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transit,telescope devised to observe stars as they cross the meridian and used for determining time. Its viewing tube swings on a rigid horizontal axis restricting its movements to the arc of the meridian. In the field of view of the eyepiece are threads of spider web or fine lines ruled on thin glass. The threads or lines are parallel in a north-south direction and odd in number. Precise adjustment places the middle line exactly on the meridian. After the observer has noted the times at which each line is passed by the star, he averages them to learn the instant at which the star was on the meridian. In modern transits, known as meridian circles or meridian telescopes, the observer merely presses a button as the star crosses each line. Electrical impulses are recorded on a revolving drum at one or two second intervals as they pass through a chronograph. The meridian circle is equipped with precisely graduated circles mounted on the horizontal axis. Stationary verniers, or reading microscopes, mounted on the fixed supports of the telescope enable the observer to read the circles. The meridian telescope gives the altitude of a star as well as the transit time. This information yields the right ascension and declination, i.e., the location of the star in the celestial sphere. The meridian circle has largely replaced the transit as the equipment of observatories, although the older transit instrument is still used to some extent for determining sidereal timesidereal time
(ST), time measured relative to the fixed stars; thus, the sidereal day is the period during which the earth completes one rotation on its axis so that some chosen star appears twice on the observer's celestial meridian.
..... Click the link for more information. . For a discussion of the transit used by engineers, see surveyingsurveying,
method of determining accurately points and lines of direction (bearings) on the earth's surface and preparing from them maps or plans. Boundaries, areas, elevations, construction lines, and geographical or artificial features are determined by the measurement of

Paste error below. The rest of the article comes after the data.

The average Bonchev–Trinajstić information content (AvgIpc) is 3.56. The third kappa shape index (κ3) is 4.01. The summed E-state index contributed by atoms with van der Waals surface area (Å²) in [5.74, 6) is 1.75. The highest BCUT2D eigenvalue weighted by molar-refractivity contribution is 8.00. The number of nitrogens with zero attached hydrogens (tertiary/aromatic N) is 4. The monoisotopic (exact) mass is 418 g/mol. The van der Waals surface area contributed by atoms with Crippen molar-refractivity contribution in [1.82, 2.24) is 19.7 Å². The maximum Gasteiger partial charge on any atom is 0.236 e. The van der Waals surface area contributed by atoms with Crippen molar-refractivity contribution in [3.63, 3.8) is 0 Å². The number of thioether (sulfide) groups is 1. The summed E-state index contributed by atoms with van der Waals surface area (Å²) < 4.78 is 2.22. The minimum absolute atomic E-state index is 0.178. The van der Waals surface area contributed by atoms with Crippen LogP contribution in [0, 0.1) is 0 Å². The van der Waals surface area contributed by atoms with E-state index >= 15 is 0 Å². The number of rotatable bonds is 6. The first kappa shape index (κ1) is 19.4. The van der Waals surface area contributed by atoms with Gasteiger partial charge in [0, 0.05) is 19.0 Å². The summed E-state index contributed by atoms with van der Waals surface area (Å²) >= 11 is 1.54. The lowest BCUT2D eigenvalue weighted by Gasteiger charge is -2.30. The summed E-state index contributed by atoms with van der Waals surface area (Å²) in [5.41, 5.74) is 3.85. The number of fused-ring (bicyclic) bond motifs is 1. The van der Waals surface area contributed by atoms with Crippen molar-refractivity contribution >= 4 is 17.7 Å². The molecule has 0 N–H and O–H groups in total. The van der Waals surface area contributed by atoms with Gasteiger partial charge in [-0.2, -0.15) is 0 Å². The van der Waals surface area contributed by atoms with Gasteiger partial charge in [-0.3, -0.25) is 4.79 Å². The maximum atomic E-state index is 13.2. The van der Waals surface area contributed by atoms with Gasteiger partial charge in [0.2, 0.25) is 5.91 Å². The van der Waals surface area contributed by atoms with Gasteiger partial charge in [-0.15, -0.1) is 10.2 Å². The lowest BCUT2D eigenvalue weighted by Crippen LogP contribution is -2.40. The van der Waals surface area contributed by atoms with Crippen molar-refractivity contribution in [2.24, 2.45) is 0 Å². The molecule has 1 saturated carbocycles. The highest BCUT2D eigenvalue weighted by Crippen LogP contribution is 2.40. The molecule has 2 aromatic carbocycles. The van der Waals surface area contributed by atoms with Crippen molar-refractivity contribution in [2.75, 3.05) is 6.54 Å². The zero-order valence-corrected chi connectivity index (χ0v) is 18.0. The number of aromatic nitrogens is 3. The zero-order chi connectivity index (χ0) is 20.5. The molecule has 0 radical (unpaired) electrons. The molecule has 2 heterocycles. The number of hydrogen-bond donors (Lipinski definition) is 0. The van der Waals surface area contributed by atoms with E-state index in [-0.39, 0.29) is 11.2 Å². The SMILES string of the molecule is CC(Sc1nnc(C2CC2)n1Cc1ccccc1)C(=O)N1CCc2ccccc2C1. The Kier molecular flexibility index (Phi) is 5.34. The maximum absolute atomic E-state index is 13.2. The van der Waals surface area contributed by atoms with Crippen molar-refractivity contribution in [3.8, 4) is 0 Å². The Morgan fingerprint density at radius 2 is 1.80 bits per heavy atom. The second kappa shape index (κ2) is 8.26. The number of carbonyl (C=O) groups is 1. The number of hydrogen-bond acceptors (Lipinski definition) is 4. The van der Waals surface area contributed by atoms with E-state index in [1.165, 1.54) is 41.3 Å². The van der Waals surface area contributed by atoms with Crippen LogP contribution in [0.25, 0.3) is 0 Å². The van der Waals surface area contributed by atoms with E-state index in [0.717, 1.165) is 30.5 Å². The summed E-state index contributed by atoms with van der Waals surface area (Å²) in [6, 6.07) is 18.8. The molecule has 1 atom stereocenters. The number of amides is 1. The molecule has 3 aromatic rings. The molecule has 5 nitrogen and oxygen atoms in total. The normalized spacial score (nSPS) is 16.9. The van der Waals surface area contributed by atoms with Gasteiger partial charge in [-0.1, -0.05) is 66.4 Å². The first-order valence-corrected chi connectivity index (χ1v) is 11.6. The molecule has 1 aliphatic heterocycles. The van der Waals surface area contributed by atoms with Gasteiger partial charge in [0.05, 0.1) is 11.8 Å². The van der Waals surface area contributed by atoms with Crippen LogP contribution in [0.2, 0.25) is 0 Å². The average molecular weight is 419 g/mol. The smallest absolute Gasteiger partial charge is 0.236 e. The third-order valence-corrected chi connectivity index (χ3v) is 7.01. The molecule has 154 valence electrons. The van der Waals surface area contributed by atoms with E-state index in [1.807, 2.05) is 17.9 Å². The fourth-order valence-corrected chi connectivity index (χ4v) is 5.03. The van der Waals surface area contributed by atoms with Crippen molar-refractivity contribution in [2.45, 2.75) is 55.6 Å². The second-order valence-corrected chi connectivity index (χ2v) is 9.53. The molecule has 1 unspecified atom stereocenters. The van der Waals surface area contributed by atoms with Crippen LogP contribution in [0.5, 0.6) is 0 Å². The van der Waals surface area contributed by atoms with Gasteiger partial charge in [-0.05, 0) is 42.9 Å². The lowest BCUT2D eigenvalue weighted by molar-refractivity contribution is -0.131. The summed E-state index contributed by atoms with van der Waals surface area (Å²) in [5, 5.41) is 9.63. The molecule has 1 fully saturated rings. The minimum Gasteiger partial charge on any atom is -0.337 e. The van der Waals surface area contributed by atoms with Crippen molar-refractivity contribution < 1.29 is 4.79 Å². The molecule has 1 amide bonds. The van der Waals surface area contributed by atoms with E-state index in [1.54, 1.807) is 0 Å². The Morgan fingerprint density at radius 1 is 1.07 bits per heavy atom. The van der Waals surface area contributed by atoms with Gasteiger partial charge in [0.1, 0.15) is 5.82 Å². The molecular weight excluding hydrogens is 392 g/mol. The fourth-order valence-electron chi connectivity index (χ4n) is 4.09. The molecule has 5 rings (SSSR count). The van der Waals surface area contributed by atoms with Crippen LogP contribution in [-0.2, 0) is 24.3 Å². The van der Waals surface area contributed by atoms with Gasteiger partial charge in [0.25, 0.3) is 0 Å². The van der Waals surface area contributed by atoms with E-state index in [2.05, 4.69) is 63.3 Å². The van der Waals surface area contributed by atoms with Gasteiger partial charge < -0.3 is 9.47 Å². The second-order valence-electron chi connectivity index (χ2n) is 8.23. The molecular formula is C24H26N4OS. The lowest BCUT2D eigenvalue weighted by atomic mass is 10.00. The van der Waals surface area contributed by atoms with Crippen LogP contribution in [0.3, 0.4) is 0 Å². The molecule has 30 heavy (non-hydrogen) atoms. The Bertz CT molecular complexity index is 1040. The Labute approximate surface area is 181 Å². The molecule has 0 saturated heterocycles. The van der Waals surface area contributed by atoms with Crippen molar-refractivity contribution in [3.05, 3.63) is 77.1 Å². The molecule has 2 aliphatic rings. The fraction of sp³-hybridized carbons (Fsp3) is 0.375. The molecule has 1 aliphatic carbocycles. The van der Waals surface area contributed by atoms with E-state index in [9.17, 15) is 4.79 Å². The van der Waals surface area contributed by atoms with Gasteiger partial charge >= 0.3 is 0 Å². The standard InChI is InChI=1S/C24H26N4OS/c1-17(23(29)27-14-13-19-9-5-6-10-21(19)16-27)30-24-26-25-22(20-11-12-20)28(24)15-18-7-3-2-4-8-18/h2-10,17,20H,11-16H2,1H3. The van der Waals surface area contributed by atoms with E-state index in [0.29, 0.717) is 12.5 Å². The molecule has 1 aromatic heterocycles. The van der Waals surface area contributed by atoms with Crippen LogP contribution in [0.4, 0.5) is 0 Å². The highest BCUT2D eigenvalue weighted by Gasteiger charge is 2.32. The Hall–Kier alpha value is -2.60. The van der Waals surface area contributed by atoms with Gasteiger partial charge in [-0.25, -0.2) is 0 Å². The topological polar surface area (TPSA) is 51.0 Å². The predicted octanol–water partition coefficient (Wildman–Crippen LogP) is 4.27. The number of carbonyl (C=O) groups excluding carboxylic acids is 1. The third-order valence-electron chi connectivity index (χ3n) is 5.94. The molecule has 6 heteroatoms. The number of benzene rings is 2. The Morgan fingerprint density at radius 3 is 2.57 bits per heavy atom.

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an astrometric instrument used to determine the transit times of heavenly bodies in their apparent diurnal motion through a given vertical. The transit—more precisely, its line of sight—usually has its line of collimation in the plane of the meridian in order to obtain the right ascensions of stars and to determine corrections to the clock. To obtain stellar declinations and local latitude, the line of collimation should be in the plane of the prime vertical.
The transit instrument was invented in 1689 by the Danish astronomer O. Romer. A stationary transit consists of an astronomical telescope having an objective lens with a diameter of about 18 cm and a focal length of about 2 m. The instrument is mounted on a horizontal axis of rotation (about 1 m) and rests on pillar supports. Smaller, portable transits are used for time services. An ocular micrometer having a reticle with vertical and horizontal wires is situated in the focal plane of the transit objective. The times at which the image of a star passes across the vertical wires are registered by a chronograph. In the mid-19th century, keys depressed by the observer at the appropriate time were used to make the recordings. In modern transits a registering micrometer, invented in the late 19th century, is used for visual observations.
Two Soviet astronomers, N. N. Pavlov and V. E. Brandt, developed a method of photoelectrically registering the transits of stars, thereby increasing the precision with which clock corrections could be determined by time services and eliminating human error from transit observations. The accuracy of a single calculation of the right ascension of a star using a stationary transit is about ±0.015 sec, while the precision of a single photoelectrically determined clock correction is about ±0.005 sec.
REFERENCESPodobed, V. V. Fundamental’naia astrometriia, 2nd ed. Moscow, 1968.
Bakulin, P. I., and N. S. Blinov. Sluzhba tochnogo vremeni. Moscow, 1968.
V. V. PODOBED